Praise be to Allah.
In the answer to question no. 129851 , we stated that the marriage contract should be registered officially, so as to protect people’s rights and protect this important contract from being toyed with. This case is an example of the problems that may result from not registering the marriage.
If the marriage contract has been done with a woman, then she becomes married, even if the marriage contract was not registered officially. It is not permissible for anyone to propose marriage to a married woman, no matter what the reason, whether her husband is absent or present. A stern warning concerning that was narrated from the Prophet (blessings and peace of Allah be upon him), who said: “He is not one of us who turns a woman against her husband.” Narrated by Abu Dawood (2175); classed as saheeh by al-Albaani in Saheeh Sunan Abi Dawood.
It says in al-Fataawa al-Kubra by Ibn Taymiyah (2/266):
In the case of a married woman, it is not permissible to propose to her, either explicitly or implicitly; rather that comes under the heading of turning her against her husband, which is one of the most abhorrent of sins. End quote.
With regard to the absence of her husband, if it is not possible to find out where he is and get in touch with him, then he is described by the scholars as missing. The ruling regarding his wife is that the judge should set a time limit for her, then if this time limit expires without finding any trace of her husband, in that case the judge should rule that he has died, and his wife should begin to observe the ‘iddah of one whose husband has died, starting from the time when the judge rules that he has died. Then after her ‘iddah ends, she may remarry if she wishes.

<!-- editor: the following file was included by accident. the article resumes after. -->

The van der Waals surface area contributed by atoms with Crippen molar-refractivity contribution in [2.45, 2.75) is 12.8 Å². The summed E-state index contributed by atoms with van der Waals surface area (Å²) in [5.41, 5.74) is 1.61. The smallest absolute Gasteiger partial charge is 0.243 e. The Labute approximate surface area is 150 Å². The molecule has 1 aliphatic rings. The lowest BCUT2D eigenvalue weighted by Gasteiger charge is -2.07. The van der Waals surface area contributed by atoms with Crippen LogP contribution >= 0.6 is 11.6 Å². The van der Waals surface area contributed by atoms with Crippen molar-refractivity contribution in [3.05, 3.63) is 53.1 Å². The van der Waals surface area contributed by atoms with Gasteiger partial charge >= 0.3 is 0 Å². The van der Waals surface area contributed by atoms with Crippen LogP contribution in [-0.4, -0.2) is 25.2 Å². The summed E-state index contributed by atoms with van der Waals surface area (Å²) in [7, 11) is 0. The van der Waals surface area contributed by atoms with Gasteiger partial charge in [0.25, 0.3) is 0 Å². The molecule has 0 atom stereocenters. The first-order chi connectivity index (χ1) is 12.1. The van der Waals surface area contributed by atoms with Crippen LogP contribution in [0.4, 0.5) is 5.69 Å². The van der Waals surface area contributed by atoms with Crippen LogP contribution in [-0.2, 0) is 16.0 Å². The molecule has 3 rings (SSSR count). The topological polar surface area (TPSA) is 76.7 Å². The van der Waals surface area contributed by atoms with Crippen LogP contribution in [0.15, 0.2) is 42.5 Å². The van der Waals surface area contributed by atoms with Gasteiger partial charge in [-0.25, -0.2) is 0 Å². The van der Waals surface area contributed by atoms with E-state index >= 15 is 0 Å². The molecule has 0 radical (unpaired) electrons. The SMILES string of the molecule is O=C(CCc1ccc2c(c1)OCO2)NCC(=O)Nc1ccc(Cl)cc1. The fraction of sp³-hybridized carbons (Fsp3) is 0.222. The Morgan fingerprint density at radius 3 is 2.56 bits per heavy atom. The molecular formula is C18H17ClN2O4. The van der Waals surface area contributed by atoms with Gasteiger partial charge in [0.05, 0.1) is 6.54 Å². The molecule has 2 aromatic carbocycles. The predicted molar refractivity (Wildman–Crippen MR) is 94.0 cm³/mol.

The one to define that time limit is the judge; the wife has no right to define that time limit herself.
Shaykh Ibn ‘Uthaymeen (may Allah have mercy on him) said in ash-Sharh al-Mumti‘ (13/374):
The view of the three imams (Abu Haneefah, Maalik and ash-Shaafa‘i) is that it is essential to refer to the judge, and he is the one who should take charge of this matter. This is what must be done, especially according to the more correct scholarly view, which is that reference should be made to the judge to decide whether to assume that the husband is dead. But we may say that the ‘iddah following the death of the husband does not need the verdict of a judge; once the judge has set a time limit (after which it is to be assumed that the husband has died), that implies that when that time limit expires, the woman should begin to observe the ‘iddah of one whose husband has died, and there is no need for the judge to pass a verdict concerning that. End quote.
So what you must do is leave this woman alone and forget about her, starting immediately. The matter of her husband’s absence is to be left to her and her family to decide whatever they want; either she made choose to wait for him or she may choose to refer the matter to the judge.
And Allah knows best.